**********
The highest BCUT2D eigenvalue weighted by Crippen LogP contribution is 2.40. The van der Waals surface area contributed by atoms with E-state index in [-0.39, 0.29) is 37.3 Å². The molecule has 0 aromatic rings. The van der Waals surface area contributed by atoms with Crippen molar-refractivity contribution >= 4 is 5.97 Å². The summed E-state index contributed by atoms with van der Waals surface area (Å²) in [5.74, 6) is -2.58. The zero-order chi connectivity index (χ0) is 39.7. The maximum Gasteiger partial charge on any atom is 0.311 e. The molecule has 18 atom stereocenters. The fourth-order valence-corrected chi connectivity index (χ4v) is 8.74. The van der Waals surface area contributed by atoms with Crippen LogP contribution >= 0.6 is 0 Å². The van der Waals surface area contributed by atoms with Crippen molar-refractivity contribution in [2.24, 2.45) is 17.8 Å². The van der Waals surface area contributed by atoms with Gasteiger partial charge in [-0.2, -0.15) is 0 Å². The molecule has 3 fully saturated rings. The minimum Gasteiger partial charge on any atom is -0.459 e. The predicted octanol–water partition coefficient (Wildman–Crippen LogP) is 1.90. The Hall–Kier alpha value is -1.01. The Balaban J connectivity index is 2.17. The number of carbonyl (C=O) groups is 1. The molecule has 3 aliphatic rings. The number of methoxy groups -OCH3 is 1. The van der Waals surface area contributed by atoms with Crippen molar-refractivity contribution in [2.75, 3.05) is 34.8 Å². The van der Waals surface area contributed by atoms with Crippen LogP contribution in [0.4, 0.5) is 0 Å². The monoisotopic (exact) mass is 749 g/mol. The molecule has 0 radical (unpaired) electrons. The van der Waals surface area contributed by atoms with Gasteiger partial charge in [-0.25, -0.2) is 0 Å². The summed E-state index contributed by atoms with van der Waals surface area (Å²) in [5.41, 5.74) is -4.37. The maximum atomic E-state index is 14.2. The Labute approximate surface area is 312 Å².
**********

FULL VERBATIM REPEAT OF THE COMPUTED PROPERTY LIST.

The highest BCUT2D eigenvalue weighted by Crippen LogP contribution is 2.40. The van der Waals surface area contributed by atoms with E-state index in [-0.39, 0.29) is 37.3 Å². The molecule has 0 aromatic rings. The van der Waals surface area contributed by atoms with Crippen molar-refractivity contribution >= 4 is 5.97 Å². The summed E-state index contributed by atoms with van der Waals surface area (Å²) in [5.74, 6) is -2.58. The zero-order chi connectivity index (χ0) is 39.7. The maximum Gasteiger partial charge on any atom is 0.311 e. The molecule has 18 atom stereocenters. The fourth-order valence-corrected chi connectivity index (χ4v) is 8.74. The van der Waals surface area contributed by atoms with Crippen LogP contribution >= 0.6 is 0 Å². The van der Waals surface area contributed by atoms with Crippen molar-refractivity contribution in [2.24, 2.45) is 17.8 Å². The van der Waals surface area contributed by atoms with Gasteiger partial charge in [-0.2, -0.15) is 0 Å². The molecule has 3 fully saturated rings. The minimum Gasteiger partial charge on any atom is -0.459 e. The predicted octanol–water partition coefficient (Wildman–Crippen LogP) is 1.90. The Hall–Kier alpha value is -1.01. The Balaban J connectivity index is 2.17. The number of carbonyl (C=O) groups is 1. The molecule has 3 aliphatic rings. The number of methoxy groups -OCH3 is 1. The van der Waals surface area contributed by atoms with Crippen molar-refractivity contribution in [2.75, 3.05) is 34.8 Å². The van der Waals surface area contributed by atoms with Crippen LogP contribution in [0.4, 0.5) is 0 Å². The monoisotopic (exact) mass is 749 g/mol. The molecule has 0 radical (unpaired) electrons. The van der Waals surface area contributed by atoms with Gasteiger partial charge in [-0.25, -0.2) is 0 Å². The summed E-state index contributed by atoms with van der Waals surface area (Å²) in [5.41, 5.74) is -4.37. The maximum atomic E-state index is 14.2. The Labute approximate surface area is 312 Å².